May 8, 2009 - Hanavave to Omoa, Fatu Hiva

Rebecca & Patrick of Brick House joined us aboard Migration for our outing to Omoa, the next bay over from Hanavave. We abandoned our good anchoring spot to the protection of Eric on Le Ouistiti & motored the 3 miles to Omoa. Boy, what a different anchorage. A big washing machine with waves crashing up against the cliffs sending salt spray everywhere. The old quay is on a point of land exposed to the bashing waves, but fortunately they've just built a new breakwater on the other side with a more protected quay. We didn't have to fight for a spot in this bay -- no other boats.

As we walked into the town, we were pleased to see a few new stone tikis around the grounds of the mairie (the town hall) - the first tikis we've seen.

When we saw a mango tree with lots of ripe mangos, we asked the owners if we could pick up the mangoes on the ground. They think we're crazy for wanting the fallen ones since they generally throw those to the pigs, but they said yes. This was only the beginning of what would be a good fruit-collecting day.

We walked up the only road in town occasionally stopping to chitchat in French with people we passed. There were flowers everywhere: the bright colors of bougainvillea, ginger flowers, hibiscus, & haliconia. It was a nice looking town with more interesting architecture than Hanavave - even some 2-story wooden structures. Some houses even had big shady porches - a rarity from what we’ve seen thus far in French Polynesia. Near the school we saw our first vanilla plantation; I had to ask what it was & the nice woman patiently answered all our questions about growing vanilla. There was pamplemousse everywhere, plus lime trees, breadfruit, even pepper plants. As we climbed past the houses, we began filling our backpacks with the limes rolling around in the street. Can't have too many limes....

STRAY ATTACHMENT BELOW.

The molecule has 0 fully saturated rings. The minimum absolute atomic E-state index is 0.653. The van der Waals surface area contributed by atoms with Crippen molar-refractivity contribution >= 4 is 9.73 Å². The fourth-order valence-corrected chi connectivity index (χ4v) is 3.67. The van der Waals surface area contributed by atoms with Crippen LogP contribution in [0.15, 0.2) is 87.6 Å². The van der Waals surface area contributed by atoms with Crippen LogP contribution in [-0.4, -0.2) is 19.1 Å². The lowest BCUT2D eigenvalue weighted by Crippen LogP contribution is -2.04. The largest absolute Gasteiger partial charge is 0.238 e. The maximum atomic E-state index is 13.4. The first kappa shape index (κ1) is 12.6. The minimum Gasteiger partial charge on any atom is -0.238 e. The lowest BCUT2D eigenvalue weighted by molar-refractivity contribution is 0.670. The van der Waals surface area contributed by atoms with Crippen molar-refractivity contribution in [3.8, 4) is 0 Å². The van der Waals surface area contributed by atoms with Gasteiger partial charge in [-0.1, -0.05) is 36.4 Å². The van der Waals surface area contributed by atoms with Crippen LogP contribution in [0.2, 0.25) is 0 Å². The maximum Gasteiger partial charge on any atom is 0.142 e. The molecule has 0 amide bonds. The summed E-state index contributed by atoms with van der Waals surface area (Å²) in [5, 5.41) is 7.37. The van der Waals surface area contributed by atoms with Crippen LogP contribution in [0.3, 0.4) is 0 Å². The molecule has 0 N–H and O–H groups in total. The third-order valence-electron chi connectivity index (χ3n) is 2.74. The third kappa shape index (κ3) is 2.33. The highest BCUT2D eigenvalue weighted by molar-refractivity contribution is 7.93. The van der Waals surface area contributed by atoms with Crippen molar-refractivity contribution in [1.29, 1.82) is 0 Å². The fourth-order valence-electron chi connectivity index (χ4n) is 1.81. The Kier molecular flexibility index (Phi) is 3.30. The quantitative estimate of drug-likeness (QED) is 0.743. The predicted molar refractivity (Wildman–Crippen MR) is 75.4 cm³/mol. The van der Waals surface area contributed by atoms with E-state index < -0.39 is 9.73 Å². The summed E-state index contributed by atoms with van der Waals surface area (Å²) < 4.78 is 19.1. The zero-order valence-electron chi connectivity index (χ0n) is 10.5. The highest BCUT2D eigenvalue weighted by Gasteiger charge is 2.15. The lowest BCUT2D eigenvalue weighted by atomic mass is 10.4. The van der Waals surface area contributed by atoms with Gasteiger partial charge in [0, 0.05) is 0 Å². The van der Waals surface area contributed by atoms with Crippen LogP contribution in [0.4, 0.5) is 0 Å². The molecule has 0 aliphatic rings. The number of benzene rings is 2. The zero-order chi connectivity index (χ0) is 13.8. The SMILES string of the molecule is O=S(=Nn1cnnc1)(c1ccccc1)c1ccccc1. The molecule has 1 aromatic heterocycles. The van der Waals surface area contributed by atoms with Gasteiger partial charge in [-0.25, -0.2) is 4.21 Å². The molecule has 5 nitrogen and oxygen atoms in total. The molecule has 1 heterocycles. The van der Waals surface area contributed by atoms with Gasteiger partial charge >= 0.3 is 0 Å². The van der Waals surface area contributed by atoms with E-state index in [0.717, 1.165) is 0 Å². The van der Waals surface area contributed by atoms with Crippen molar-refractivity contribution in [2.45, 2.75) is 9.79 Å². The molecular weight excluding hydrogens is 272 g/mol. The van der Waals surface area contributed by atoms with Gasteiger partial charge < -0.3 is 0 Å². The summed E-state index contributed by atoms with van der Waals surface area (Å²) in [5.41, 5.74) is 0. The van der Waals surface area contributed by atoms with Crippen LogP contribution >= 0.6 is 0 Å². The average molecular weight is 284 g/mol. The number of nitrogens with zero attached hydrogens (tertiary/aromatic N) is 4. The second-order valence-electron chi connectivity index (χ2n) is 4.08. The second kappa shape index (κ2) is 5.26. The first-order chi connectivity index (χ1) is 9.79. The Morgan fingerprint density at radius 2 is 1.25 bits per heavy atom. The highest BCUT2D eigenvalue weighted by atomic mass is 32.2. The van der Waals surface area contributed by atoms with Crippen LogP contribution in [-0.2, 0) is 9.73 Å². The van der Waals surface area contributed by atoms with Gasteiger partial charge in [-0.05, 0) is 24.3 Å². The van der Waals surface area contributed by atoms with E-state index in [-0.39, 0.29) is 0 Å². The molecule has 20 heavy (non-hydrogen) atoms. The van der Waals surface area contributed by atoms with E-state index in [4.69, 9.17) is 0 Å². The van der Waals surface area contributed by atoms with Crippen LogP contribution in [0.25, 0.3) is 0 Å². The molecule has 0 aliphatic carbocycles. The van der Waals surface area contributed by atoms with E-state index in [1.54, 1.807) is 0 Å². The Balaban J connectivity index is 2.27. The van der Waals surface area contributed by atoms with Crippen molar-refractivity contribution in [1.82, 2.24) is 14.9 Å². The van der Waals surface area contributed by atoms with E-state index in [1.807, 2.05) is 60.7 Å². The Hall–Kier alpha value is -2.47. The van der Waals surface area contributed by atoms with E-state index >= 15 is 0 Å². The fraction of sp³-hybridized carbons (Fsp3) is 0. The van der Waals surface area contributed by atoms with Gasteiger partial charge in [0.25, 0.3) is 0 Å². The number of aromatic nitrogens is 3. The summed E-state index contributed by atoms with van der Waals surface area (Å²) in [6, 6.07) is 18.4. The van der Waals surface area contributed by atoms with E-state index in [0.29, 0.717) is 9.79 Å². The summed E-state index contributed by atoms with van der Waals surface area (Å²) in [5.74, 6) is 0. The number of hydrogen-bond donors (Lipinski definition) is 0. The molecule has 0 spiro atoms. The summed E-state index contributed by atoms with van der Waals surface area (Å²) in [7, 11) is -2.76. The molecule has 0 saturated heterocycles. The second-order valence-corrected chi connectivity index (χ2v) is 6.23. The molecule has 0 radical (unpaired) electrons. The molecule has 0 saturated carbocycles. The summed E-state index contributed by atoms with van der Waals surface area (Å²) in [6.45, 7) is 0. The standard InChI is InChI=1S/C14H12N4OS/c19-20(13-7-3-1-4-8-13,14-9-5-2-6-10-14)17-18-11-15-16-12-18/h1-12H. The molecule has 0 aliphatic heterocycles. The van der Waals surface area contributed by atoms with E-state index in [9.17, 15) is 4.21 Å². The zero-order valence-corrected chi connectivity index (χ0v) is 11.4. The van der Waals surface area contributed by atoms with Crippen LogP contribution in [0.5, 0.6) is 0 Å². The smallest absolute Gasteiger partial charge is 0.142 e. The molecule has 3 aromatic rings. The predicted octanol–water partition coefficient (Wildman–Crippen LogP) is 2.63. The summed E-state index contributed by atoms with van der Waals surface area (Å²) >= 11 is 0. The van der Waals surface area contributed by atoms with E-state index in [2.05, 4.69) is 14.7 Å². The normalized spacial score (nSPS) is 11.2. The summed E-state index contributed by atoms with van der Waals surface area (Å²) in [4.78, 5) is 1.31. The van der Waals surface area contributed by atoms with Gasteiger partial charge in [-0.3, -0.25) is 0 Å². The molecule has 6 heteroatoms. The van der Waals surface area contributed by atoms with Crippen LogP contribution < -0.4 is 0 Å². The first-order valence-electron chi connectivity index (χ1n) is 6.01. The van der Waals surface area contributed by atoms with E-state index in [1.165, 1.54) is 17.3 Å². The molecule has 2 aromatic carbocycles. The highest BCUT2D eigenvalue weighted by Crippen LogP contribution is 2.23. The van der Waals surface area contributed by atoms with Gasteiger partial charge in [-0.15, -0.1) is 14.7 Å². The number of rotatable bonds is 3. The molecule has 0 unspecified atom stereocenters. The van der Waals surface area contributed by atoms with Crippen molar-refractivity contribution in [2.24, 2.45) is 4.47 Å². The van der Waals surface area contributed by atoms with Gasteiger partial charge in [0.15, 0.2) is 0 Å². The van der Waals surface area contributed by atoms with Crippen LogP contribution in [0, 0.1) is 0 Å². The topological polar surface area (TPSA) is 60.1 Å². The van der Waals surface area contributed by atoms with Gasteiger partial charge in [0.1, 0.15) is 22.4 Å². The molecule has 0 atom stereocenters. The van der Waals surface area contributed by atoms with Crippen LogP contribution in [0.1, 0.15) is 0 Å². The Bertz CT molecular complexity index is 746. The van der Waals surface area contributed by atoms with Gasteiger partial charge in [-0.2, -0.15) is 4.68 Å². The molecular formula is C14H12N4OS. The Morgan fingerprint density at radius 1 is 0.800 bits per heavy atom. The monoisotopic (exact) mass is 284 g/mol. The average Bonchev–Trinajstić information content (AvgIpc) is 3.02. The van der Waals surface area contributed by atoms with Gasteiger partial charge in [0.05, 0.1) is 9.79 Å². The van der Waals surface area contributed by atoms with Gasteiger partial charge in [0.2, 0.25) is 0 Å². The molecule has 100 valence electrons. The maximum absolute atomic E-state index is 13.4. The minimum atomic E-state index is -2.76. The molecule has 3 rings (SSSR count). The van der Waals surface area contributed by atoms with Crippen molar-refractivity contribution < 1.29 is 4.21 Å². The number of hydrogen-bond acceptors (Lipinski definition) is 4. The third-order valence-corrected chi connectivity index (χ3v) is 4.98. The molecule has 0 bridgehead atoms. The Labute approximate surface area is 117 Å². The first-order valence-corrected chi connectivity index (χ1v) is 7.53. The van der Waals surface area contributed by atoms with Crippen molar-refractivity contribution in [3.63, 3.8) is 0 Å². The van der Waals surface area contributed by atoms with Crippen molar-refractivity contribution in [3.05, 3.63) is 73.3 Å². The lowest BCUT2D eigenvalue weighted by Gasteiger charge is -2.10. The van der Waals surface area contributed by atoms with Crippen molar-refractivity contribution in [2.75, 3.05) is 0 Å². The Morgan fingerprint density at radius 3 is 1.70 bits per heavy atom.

We climbed up as far as the hydro-turbine for the village, took a dip in the river till the mozzies found us, then had fun bowling coconuts down the hill. I asked a guy bathing his horse in the river in town (nice healthy horses here) if we could have some pamplemousse from his property, & he gladly found us a bag & filled it. BB thoughtfully cut a pink ginger flower from beside the river for both us girls. Laden with fruit & flowers, we danced our way into the dinghy before getting soaked by the waves crashing over the edge of the quay. Migration was bouncing around like crazy, so we didn’t hang out, but motored right back to Hanavave.

After we returned to our choice anchoring spot in Hanavave, we went to Brick House to watch the sunset over drinks & popcorn, then we all returned to Migration for wahoo & garlic bread, thankful to be anchored in such a comparatively calm bay. Amazing how different two bays can be that are only a few miles apart.

says ADR

*Street Chatting picture by Patrick Childress (s/v Brick House)